Public lighting in Cameroon: Finding a balance between economy and ecology

Published: 27 May 2021
Climate Finance Mitigation
Public lighting in Cameroon:  Finding a balance between economy and ecology

A training dedicated to strengthening the capacities of local actors in Yaoundé with a particular focus on renewable energies was organised by CoM SSA. Affordable solar solutions, stages of implementing public lighting systems, profitability, challenges, and monitoring mechanisms were discussed in an impactful three-day session.

According to a study by Cameroon's Ministry of Water and Energy (MINEE), the public lighting bill accounts for 55% of the State's total electricity expenditure bill. At the communal level, even if we do not reach the same proportions, public lighting, when available in municipalities, is expensive.

Hence, the need to explore different technical, financial, and ecological options to reduce this energy bill and make it more affordable. Looking beyond financial issues, public lighting means more attractive, dynamic and safer cities for people.

It is in this context that a workshop on public lighting was held from 22 to 24 February 2021, with a particular focus on renewable energies such as solar energy. The workshop was co-organised by GIZ and the Special Fund for Equipment and Intercommunal Intervention (FEICOM) in the framework of the Covenant of Mayors in Sub-Saharan Africa (CoM SSA).

The training was restricted due to the COVID-19 pandemic to about forty local actors (mayors, municipal councilors, and municipal technical experts) from a dozen of municipalities. It was intended to facilitate the understanding of public lighting projects, including project development, risk mitigation, financing, and monitoring mechanisms.

The modules helped participants to identify different stages of implementing new public lighting systems and to design the expansion and improvement of the energy efficiency of existing public lighting systems. It also helped to know the advantages and challenges associated with the adoption of the solar solution, as well as the possibilities of upgrading and making a public lighting system profitable.

The solar solution seemed to meet the approval of many participants, including Ms. Rosalie Sadou, who was representing the Ministry of Environment at the workshop. “Solar street lighting reduces the energy bill, allowing the use of clean energy. It improves the quality and availability of energy through fair consumption (...) and through these street lighting initiatives, some cities in the country are showing a rather attractive face, which suggests that their promotion would be a great contribution to socio-economic development,” she said.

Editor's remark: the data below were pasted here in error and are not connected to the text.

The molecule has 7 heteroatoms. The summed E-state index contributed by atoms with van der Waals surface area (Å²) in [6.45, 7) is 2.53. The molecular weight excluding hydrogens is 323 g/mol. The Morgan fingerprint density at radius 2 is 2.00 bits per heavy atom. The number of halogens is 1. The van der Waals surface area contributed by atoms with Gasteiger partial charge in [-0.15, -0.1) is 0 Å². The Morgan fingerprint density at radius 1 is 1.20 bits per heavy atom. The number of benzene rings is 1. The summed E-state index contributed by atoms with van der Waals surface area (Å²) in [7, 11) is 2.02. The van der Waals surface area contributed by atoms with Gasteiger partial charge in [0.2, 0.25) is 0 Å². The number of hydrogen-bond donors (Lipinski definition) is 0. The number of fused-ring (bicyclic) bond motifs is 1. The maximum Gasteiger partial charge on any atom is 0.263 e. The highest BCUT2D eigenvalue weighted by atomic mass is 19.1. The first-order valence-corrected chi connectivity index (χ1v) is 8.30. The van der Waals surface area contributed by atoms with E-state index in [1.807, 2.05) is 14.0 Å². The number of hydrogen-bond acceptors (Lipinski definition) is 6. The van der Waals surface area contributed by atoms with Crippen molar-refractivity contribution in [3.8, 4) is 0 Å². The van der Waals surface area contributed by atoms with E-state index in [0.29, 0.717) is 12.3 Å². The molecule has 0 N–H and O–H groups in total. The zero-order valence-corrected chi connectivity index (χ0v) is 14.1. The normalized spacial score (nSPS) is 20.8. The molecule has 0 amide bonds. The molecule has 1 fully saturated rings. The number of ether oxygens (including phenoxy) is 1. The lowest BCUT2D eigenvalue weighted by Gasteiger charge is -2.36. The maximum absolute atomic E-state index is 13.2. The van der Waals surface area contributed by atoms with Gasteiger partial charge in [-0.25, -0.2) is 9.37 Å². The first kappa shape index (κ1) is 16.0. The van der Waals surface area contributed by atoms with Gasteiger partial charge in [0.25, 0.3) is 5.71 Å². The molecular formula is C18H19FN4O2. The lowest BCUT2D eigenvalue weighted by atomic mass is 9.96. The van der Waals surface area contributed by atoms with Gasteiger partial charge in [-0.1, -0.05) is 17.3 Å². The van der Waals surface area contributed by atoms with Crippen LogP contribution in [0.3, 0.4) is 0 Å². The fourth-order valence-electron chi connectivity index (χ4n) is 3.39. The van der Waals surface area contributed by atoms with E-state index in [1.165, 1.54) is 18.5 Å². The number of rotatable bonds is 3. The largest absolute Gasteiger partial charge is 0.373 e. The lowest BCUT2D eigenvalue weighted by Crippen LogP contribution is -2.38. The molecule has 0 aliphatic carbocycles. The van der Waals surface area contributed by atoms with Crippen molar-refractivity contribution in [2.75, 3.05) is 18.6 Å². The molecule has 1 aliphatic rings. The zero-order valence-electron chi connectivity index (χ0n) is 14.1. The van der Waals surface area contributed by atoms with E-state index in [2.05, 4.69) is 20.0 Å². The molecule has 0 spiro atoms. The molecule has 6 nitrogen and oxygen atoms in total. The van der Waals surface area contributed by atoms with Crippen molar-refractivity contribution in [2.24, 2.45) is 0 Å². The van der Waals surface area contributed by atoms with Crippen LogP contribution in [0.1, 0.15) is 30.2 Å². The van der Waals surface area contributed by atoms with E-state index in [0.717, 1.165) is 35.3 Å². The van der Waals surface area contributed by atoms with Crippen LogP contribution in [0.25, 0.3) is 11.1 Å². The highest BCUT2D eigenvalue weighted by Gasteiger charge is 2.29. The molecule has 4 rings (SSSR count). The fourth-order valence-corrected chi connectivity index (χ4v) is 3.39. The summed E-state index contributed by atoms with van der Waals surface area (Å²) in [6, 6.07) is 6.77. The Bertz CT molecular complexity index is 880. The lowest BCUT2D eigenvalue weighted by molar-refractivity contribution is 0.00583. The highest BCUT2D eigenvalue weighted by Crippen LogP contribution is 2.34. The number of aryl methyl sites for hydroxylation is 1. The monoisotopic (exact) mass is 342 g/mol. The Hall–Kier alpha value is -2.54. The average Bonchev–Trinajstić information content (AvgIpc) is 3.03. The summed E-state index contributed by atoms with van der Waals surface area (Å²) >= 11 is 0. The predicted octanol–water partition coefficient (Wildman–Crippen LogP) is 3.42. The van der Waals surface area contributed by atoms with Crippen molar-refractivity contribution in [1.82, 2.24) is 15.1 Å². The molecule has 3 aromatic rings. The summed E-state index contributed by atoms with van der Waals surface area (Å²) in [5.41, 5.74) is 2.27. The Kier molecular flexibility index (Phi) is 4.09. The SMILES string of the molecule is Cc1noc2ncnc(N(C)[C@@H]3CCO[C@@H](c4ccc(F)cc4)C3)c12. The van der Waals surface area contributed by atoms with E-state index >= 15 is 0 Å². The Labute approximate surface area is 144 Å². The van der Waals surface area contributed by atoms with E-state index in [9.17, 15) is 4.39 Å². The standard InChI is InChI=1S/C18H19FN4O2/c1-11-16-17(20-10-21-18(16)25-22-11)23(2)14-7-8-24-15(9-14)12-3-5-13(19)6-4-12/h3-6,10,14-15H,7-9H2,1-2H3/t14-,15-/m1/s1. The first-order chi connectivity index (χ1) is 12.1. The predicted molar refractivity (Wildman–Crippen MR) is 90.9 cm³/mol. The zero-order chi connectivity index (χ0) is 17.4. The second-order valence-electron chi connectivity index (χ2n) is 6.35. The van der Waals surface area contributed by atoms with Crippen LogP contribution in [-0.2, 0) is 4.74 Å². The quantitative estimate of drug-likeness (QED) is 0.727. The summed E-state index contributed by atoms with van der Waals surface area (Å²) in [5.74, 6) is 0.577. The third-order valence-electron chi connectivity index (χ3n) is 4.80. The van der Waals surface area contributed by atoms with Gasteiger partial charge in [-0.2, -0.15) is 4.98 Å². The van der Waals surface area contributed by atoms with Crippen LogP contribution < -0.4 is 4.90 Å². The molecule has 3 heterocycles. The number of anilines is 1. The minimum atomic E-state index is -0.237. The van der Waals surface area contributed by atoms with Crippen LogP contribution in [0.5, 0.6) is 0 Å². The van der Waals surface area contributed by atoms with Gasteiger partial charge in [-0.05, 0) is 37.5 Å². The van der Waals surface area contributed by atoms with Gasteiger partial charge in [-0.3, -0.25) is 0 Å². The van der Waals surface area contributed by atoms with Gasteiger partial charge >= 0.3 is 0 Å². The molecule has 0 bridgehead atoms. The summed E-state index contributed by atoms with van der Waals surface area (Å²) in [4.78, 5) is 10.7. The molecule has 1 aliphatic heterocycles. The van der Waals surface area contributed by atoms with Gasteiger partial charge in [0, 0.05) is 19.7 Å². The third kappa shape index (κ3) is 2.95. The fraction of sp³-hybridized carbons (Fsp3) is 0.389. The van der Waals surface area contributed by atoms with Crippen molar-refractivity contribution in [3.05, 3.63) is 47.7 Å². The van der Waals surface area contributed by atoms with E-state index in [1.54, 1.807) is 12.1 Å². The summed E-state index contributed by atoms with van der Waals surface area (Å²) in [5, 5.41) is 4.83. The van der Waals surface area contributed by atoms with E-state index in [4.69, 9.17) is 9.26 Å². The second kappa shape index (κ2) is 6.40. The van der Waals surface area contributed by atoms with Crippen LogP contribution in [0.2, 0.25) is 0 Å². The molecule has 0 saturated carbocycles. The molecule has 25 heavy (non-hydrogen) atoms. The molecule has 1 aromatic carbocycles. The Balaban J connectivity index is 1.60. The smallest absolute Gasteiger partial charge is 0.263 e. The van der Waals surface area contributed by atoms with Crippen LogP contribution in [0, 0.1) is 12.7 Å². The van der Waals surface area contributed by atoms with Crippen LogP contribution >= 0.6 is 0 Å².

The technicalities of solar public lighting

Despite the obvious benefits of solar public lighting, challenges do exist, in particular, in project implementation. For Ms. Nicole Diabelle from Maroua I Council, those are often linked with “the absence of competent services in the municipalities, and the weak participation of citizens in the project.

 

Ms. Adrienne Tapamo, Mayor of Fokoue, highlighted the necessity to make public lighting rentable. “Although street lighting is considered a social project, we need to think about what we can contribute to make the investment profitable enough to ensure good maintenance, especially if those projects have been financed by funds from donors.”
 

The technical modules were enriched by the interventions of the decentralisation, energy, environment, and urban development ministries on the institutional anchoring and support mechanisms offered by the Government to supervise municipalities in the field of public lighting.

The Ministry of Urban Development reassured participants with their availability to support even the smallest councils. As Ms. Chrystelle Indjike, MINHDU-representative stated, “when a municipality does not have competent technical services at its disposal, it can still be supported upon request by our departmental delegates to guarantee a good project development.

Regarding financial aspects, FEICOM, co-organiser institution of the event, shared its expertise and provided different tools for supporting and financing public lighting projects.

The training ended with an exchange between municipalities and experts one-on-one, where experts shared feedback on individual situations on public lighting and other proposed projects.

These trainings and exchanges for CoM SSA signatories aim at strengthening local capacities in order to achieve sustainable energy access as well as an improvement in quality of life for citizens. In Cameroon, CoM SSA will continue similar trainings in the coming months for pressing issues in public services, such as access to clean water, with the aim of empowering local governments to respond to the impacts of climate change while fulfilling their mandates for public service delivery.

 

 

Photo credits:
Photo 1:  GIZ-CoMSSA/Abbakar Dieudonné - Participants receiving their attendance certificate
Photo 2:  GIZ-CoMSSA/Abbakar Dieudonné - Working group participants
Photo 3: GIZ-CoMSSA/Abbakar Dieudonné - Plenary participants of the public lighting training

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